Sadiq Khan: budget ‘missed opportunity’

Mayor Sadiq Khan has claimed that the Government’s Budget is a “missed opportunity” for London, warning that it has left several key transport projects in a state of uncertainty

By Noah Vickers, Local Democracy Reporter

Mayor of London Sadiq Khan
Photo: Noah Vickers/ LDRS

Mayor Sadiq Khan has claimed that the Government’s Budget is a “missed opportunity” for London, warning that it has left several key transport projects in a state of uncertainty.

The Budget, announced by Chancellor Jeremy Hunt on Wednesday, included a range of measures aimed at growing the UK economy – but Mr Khan said the Government had “missed an opportunity” to invest in the capital and its infrastructure.

The Mayor claimed that Prime Minister Rishi Sunak and Mr Hunt were instead focused on holding onto the formerly-Labour seats in the North and Midlands, which the Conservatives won at the 2019 general election.

Speaking on Wednesday afternoon, Mr Khan said: “This Budget was an opportunity for the Government to announce expenditure in our health services, in our transport, in housing, in regeneration. Once again, London is missing from the Budget.

“I think what the Government’s doing is playing crude politics, pitting one part of the country from another, trying to support their Red Wall seats’ MPs.

“But the problem is this: if the Government wants a national recovery, it can only do that with London playing its full part. The only way we are going to play our full part is by investment in transport.

“What about the Bakerloo Line extension south? What about the Croydon-Sutton Tram? What about Crossrail 2? What about the new signalling for the Piccadilly Line?”

The Bakerloo Line extension was first consulted on back in 2014 – and would run from the current southern terminus at Elephant and Castle down to Lewisham via Burgess Park, the Old Kent Road and New Cross Gate. A second phase could see it go further, down to Hayes and Beckenham Junction.

The Croydon-Sutton Tram would link Sutton town centre with south London’s existing tram system, and has also been discussed for several years.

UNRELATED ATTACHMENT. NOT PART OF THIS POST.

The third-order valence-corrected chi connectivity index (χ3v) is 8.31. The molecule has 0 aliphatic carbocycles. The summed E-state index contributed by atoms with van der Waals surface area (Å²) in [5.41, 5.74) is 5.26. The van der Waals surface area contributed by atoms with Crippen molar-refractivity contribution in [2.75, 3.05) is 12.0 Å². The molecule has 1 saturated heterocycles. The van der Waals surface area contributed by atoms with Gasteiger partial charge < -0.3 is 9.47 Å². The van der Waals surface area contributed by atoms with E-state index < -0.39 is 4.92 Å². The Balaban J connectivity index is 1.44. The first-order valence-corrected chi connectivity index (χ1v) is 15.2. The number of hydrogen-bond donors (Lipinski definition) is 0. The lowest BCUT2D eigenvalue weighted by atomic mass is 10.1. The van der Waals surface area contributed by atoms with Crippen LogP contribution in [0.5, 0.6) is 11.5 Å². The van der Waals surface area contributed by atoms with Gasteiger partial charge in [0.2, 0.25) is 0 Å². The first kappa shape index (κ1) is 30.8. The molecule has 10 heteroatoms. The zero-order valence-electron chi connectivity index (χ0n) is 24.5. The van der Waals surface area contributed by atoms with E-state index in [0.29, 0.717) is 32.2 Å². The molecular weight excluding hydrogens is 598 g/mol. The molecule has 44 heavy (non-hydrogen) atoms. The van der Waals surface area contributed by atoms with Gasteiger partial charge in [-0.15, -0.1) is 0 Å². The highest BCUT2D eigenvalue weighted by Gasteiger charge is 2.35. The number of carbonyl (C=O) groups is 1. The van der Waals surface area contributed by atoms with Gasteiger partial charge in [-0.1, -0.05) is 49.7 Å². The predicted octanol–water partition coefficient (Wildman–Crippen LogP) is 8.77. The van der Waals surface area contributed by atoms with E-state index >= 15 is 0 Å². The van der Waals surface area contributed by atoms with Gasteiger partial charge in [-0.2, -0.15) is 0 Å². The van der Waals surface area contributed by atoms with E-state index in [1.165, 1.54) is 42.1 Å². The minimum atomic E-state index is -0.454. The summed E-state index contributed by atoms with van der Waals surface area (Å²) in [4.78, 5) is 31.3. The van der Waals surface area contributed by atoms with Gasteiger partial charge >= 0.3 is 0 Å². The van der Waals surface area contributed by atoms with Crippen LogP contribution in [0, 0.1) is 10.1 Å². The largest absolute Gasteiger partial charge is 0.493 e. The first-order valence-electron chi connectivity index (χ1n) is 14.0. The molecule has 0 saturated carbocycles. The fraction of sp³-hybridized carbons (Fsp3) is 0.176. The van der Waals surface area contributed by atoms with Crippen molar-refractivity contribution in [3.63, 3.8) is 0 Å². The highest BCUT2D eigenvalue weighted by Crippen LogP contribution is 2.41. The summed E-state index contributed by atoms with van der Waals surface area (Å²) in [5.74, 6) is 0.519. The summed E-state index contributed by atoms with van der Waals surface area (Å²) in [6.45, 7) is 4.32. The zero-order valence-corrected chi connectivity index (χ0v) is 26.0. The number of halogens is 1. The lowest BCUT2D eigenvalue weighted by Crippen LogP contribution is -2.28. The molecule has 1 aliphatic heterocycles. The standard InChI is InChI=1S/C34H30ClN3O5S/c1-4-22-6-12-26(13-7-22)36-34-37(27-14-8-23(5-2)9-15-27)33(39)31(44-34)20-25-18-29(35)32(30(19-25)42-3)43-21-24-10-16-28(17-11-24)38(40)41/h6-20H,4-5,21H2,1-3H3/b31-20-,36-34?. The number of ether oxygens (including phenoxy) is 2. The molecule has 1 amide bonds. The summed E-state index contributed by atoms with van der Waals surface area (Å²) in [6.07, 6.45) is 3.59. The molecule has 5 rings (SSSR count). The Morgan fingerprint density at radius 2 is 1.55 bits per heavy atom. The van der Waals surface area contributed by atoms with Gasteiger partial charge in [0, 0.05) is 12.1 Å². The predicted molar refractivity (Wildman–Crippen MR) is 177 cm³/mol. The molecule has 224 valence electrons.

Crossrail 2, which has been paused due to lack of funds, would run from Tottenham Hale and Seven Sisters down to Wimbledon, with potential extensions north and south from those points.

The Piccadilly Line’s 1950s-era signalling system is meanwhile holding back the frequency of tubes on that route.

The Mayor also argued that the Budget had neglected a number of other areas.

“What about the new homes that Londoners desperately need? We need the government to be investing £4 billion a year in housing – there’s a housing crisis.

“What about the health service? We’ve got, today, junior doctors on strike. We need investment in the health service as well.

“It was an opportunity the Government had to invest in the country by investing in London, and they missed it.”

The Treasury has said that the Budget brings “a revolution in childcare, a £27 billion tax cut for business and a trio of freezes to help families with the cost-of-living”.

“Aimed at achieving long-term, sustainable economic growth that delivers prosperity for the people of the United Kingdom, the Spring Budget breaks down barriers to work, unshackles business investment and tackles labour shortages head on,” the Treasury said.

Key promises announced by Mr Hunt included extended energy bill support, a £4 billion free childcare scheme for one and two-year-olds, and the abolition of the £1 million cap on how much can be put into pension funds before taxes kick in.

The Treasury was approached for further comment in response to Mr Khan’s claims.

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